|Born||July 11, 1849
|Died||March 10, 1922 (aged 72)
Los Angeles, California
Harry Kellar was a famous American magician who was known by man as the Dean of American Magicians. He was the one of the most popular magicians of his time and his performances of illusions used to be the most elaborate ones during late 1890s and early 1900s.
Harry Kellar was born with the name Heinrich Kellar in Erie, Pennsylvania, on July 11, 1849. He was born to German immigrant parents. His father, Francis Kellar, was a soldier in Napoleon’s army.
Harry started working at Carter’s Pharmacy at the age of ten. One day, while experimenting with chemicals, he blew a hole in the shop floor. Knowing that his father would be mad at him due for this, Harry caught a train and left Erie. Out on his own, Harry did many odd jobs until he was taken in by a minister in New York.
The minister offered to adopt Harry if he was willing to study and become a minister as well. However, Harry’s association with his benefactor was short-lived after he visited an illusion show by the Fakir of Ava that inspired him immensely and changed his life completely. He left the minister and tracked down the Fakir of Ava and started working with him as an assistant and learned the tricks of the trade. Kellar made his first solo performance in Michigan, but it turned out to be a disaster.
While performing in Melbourne, Australia, in 1882, Harry met Eva Medley when she asked him for an autograph. They became friendly and Harry promised to send her postcards from his travels. Over next five years, they exchanged letters. In 1887, Eva came to America and the two got married. She played a crucial role in Harry’s shows in the years to come.
Major Work and Achievements
Harry Kellar amazed his fans with several types of magic tricks, including sleight of hand, illusions and duplications of feats performed by alleged spirit mediums. His greatest strength was his presentation. His innovative, lavish productions won him admiration all over the world.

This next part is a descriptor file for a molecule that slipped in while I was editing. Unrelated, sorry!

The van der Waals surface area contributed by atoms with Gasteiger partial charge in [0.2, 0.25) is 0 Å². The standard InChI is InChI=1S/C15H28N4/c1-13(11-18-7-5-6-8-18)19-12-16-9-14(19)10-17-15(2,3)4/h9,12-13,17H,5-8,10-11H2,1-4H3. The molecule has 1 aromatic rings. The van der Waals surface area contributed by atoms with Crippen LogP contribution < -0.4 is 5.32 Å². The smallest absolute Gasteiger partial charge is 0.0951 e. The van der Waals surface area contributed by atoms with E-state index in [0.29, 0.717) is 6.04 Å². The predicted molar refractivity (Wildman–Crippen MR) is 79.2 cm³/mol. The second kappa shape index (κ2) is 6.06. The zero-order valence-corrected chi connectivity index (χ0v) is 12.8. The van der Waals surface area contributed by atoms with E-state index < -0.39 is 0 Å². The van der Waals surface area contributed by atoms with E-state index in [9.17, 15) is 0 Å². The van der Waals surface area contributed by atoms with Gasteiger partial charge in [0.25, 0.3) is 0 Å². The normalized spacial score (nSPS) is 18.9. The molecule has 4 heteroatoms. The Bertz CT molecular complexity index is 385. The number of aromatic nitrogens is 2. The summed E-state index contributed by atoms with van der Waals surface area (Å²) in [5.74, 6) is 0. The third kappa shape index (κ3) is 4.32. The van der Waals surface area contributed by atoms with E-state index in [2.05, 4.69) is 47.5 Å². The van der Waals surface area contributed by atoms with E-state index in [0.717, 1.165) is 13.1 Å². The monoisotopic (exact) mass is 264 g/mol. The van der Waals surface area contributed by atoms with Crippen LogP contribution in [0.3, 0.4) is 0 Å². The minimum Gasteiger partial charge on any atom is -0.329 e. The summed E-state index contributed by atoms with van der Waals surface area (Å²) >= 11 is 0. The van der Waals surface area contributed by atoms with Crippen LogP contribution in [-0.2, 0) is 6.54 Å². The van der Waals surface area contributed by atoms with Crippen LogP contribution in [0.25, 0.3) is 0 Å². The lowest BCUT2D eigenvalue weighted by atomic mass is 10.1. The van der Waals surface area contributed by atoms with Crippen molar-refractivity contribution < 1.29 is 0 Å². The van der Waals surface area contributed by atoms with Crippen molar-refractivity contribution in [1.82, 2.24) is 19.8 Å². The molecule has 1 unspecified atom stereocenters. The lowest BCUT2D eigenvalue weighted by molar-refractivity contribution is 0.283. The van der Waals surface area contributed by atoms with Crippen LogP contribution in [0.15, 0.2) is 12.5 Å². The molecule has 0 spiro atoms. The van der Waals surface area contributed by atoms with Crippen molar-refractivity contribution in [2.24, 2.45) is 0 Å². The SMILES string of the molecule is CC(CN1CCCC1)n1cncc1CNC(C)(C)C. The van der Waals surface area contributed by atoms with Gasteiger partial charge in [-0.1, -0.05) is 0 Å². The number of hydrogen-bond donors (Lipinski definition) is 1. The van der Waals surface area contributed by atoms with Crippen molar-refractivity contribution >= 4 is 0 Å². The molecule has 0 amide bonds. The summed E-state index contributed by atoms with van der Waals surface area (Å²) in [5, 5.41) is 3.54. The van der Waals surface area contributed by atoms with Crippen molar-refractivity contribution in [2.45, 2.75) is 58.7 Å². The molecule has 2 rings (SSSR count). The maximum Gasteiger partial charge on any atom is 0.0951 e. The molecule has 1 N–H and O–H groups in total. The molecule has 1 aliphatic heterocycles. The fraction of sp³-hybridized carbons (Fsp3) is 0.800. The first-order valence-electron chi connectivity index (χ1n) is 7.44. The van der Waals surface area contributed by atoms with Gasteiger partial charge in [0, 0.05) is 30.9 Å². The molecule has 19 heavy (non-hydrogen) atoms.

In 1869, Kellar started to work with a group of spiritualists named The Davenport Brothers and Fay. Four years later, William Fay (the “Fay” of the group) and Kellar decided to break away and form a partnership. They went on tour to Mexico and South America. Their show combined Kellar’s old tricks with a Davenport-inspired séance.
After a shipwreck in 1875, however, Fay left Kellar in order to rejoin the Davenports. Over the next 30 years, Kellar became one of the most popular magicians in the world. One of his most popular illusions was the Levitation of Princess Karnac. He also incorporated the aspect of spiritualism in his magic. He demonstrated that he could replicate anything a medium can do. His major performance includes The Nested Boxes illusion, which he performed at the White House for President Theodore Roosevelt and his children.
Later Years and Retirement
Kellar retired from his work as a magician in 1908, and he allowed Howard Thurston to become his successor. Harry Kellar’s last performance was at Ford’s Theatre in Baltimore. Post retirement, Harry moved to Los Angeles, California. His wife, Eva, died couple of years later. Harry died in 1922 due to a pulmonary hemorrhage.